An empty frame for the hive has no weight to it at all, it’s just flimsy wood and a thin laminate of wax for the bees to work on.  The full frame which we removed weighed three and a half kilos, wax and honey.  Surprisingly we didn’t drip our way down the hill from the hive, there was no honey to see just a knobbly, matt, waxy cover on either side of the frame.

It was a relief to leave the hot, buzzy atmosphere around the hive and return to the cool interior of the house.  Now we could examine our treasure, see the thick cover which the bees had made to seal each cell of honey, marvel at the perfect shape of the empty cells near the edge of the frame and be amazed at the weight of the hidden honey.  We balanced the frame over a wide, shallow dish and carefully, with a heated knife, sliced away the wax seal and immediately the wonderfully golden liquid began to flow.  Honey isn’t new to us, but this was an entirely different experience.  The colour a rich blend of dark copper and summer yellow, a kind of transparent orangey gold, the texture thick, stretchy and sticky.  I imagined a spoonful would be as strong as half a jar of other honey.  Almost as soon as the honey was released the house was filled with the scent of summer on the hillside; the flowers, the trees and the heat that releases the oils from the cistus and the pines.  The dry dusty smell of the earth as it bakes under the sun and a thousand other scent traces which make up this place.  Then there was the taste.  It was irresistible not to dab fingers into the dripping honey, it was like a stack of smells transformed into an edible quality, kind of rich with fruit and a slightly bitter, a citrus, orangey flavour at the same time as being intensely sweet.  It was incredible, like eating summer or understanding what the landscape tastes like.  Weird really, but then, remembering my thoughts about living closer nature I realised that this was maybe it, sort of getting under the surface and experiencing, through the work of the bees, what it actually tastes like to live here, the flavour of the hillside, such a strange thought.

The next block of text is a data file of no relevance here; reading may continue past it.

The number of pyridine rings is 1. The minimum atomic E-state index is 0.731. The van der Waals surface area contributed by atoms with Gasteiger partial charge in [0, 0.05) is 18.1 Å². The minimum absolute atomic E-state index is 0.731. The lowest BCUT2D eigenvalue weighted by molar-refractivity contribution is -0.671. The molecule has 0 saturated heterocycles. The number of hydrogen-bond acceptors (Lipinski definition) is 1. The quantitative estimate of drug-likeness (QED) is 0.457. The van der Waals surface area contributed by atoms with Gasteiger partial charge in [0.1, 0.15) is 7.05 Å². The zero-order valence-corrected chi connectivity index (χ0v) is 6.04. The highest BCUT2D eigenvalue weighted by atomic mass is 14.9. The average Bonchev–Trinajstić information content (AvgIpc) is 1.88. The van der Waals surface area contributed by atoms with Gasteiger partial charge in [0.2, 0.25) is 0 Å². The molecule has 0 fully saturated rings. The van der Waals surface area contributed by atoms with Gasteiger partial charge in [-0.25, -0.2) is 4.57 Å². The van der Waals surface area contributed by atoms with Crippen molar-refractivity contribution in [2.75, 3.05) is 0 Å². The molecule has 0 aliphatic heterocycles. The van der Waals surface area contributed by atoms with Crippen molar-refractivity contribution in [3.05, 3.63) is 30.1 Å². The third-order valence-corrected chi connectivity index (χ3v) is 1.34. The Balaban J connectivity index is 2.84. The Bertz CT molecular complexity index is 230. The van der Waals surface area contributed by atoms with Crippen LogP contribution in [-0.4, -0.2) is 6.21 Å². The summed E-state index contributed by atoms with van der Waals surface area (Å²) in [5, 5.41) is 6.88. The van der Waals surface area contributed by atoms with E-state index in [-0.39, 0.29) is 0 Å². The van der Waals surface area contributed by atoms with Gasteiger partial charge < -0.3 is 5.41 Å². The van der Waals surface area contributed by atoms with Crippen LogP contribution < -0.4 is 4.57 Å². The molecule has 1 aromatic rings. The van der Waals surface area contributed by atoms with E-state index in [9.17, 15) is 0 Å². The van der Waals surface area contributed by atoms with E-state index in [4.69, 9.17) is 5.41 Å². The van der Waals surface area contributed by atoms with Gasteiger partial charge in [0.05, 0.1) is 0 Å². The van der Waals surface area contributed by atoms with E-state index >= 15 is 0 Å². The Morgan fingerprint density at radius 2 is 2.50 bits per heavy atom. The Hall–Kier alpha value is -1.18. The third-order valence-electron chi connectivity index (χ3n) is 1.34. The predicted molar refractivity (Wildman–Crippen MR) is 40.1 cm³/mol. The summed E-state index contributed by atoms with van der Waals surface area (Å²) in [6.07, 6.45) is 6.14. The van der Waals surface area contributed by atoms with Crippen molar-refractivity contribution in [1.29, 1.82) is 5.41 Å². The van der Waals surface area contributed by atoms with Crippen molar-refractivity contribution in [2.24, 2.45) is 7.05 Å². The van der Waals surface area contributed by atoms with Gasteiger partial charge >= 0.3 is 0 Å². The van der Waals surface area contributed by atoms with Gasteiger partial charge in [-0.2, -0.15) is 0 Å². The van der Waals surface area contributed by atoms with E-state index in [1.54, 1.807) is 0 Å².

It reminded me of something I think I read a while back in a book by Richard Mabey called Nature Cure.  I’ve tried to find the reference but couldn’t track it down, anyway, I’m sure he mentioned eating the landscape and I thought at the time it was a bit odd, although I could almost understand what he meant, it was just difficult to hold on to the feeling, never having had the experience myself.  Theoretically I thought I’d got it, but now I really do.  It’s about being another part rather than an extraneous being in nature.  Now it feels as if we’ve had a close encounter or at least our closest yet, so when I am next wondering about living here I’ll always think of the help we had in understanding our relationship with it all from the humble or should I say, mighty honey bee.